After his return to Lyon in 1836, Janmot would attract the attention of critics of the Salon de Paris in conducting large-scale paintings with religious inspiration such as The Resurrection of the son of the widow of Nain (1839) or Christ in Gethsemane (1840). After 1845, he attracted the interest of Charles Baudelaire with his painting Flower of the Fields that allowed him to access to the Salon of 1846. Theophile Gautier was impressed by his Portrait of Lacordaire (1846). But the failure of his Poem of the Soul at the Universal Exhibition of 1855 disappointed him. In December of that year he married Leonie Saint-Paulet, from a noble family in Carpentras.
In 1856, Janmot obtained a commission to paint a fresco (since destroyed) representing the Last Supper for the church of St. Polycarp. Other orders followed, including the decoration of the dome of the Church of St. Francis de Sales and for the town hall that had been renovated by his friend the architect T. Desjardins. He was then appointed professor at the École des Beaux-Arts.
Surprisingly, Janmot moved to Paris in 1861 after having been promised a commission for the Church of St. Augustine, but this project was abandoned three years later. In experiencing significant family and financial problems, Janmot accepted a professorship at the Dominican School of Arcueil. At that time, in his home in Bagneux, he made many portraits of the members of his family (only photographs are currently available).
After the birth of her seventh child in August 1870, his wife died in Bagneux. While the Prussian troops approached and occupied his home, he fled to Algiers with his stepfather and made landscape paintings. He returned in June of the following year in Paris and led a solitary life. His house in Bagneux had been looted. In 1878, he produced a fresco in the chapel of the Franciscans in the Holy Land, but this work was followed by any further order.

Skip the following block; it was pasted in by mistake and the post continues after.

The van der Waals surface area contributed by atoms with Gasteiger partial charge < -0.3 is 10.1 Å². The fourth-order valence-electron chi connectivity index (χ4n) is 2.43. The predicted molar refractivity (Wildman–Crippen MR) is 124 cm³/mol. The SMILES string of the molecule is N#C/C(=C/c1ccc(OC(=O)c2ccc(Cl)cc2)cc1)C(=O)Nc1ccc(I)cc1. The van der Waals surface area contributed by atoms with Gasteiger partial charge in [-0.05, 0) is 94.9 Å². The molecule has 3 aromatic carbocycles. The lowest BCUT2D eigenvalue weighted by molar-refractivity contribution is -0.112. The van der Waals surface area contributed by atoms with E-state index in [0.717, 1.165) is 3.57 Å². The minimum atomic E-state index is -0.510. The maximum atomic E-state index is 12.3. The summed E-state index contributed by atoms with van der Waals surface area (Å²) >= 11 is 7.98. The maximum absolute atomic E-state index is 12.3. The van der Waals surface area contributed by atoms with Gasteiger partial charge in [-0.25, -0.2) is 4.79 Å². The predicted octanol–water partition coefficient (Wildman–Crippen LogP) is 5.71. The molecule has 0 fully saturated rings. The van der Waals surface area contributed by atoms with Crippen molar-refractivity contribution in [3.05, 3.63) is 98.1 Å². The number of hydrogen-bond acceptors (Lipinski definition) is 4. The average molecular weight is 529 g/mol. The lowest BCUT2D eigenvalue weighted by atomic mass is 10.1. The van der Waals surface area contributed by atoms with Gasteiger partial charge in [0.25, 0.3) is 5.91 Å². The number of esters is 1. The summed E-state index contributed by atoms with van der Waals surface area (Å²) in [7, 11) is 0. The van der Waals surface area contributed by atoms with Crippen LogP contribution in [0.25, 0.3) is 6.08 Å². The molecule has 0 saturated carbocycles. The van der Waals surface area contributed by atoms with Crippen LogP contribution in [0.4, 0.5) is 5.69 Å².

Faced with family and increasing financial problems, Janmot came to Toulon, and despite some orders (new Portrait of Lacordaire (1878, Museum of Versailles), Rosaire (Saint-Germain-en-Laye, 1880), Martyrdom of St. Christine (Solliès-Pont, 1882), he lived a retired life. He finished the second part of the Poem of the Soul that the patron and former industrial Félix Thiollier was willing to publish.
In 1885, Janmot married a former student, Antoinette Currat, and returned to Lyon. He made charcoal drawings on the theme of the underworld, which can be regarded as a kind of continuation of the Poem of the Soul, including Purgatory (1885) and The End of Time (1888). In 1887 was published in Lyon and Paris an over 500-page book entitled Opinion of an artist on art and includes articles previously written by Janmot. He died five years later at the age of 78.
Janmot has been seen as a transitional figure between Romanticism and Symbolism, prefiguring the French part of the Pre-Raphaelite Brotherhood; his work was admired by Puvis de Chavannes, Odilon Redon, and Maurice Denis.
Like Jean-Hippolyte Flandrin, another painter from Lyon and student of Ingres, Janmot carried out many commissions for church decorations. In his paintings the immaculate finish of Ingres was combined with a mysticism that has parallels in the work of his contemporaries the Nazarenes and the Pre-Raphaelites.
- Élisabeth Hardouin-Fugier, Le Poème de l'âme par Louis Janmot, La Taillanderie, Châtillon-sur-Chalaronne, 2007, (ISBN 978-2-87629-358-8)
- Wolfgang Drost, Élisabeth Hardouin-Fugier, Louis Janmot, précurseur du symbolisme, C. Winter, Heidelberg 1994, (ISBN 3-8253-0209-1)
- Élisabeth Hardouin-Fugier, Louis Janmot, 1814–1892, Presses universitaires de Lyon, Lyon 1981, (ISBN 2-7297-0106-0)
- Louis Janmot, Opinion d’un artiste sur l’art, Vitte & Perrussel, Lyon 1887
- Jane Turner, From Monet to Cézanne: late 19th-century French artists? Grove Art, New York, St Martin's Press, (2000) (ISBN 0-312-22971-2)
- Sylvie Ramond, Gérard Bruyère et Léna Widerkher, Le Temps de la peinture, Lyon 1800-1914, Fage editions, Lyon (2007) 335 p. (ISBN 978-2-84975-101-5)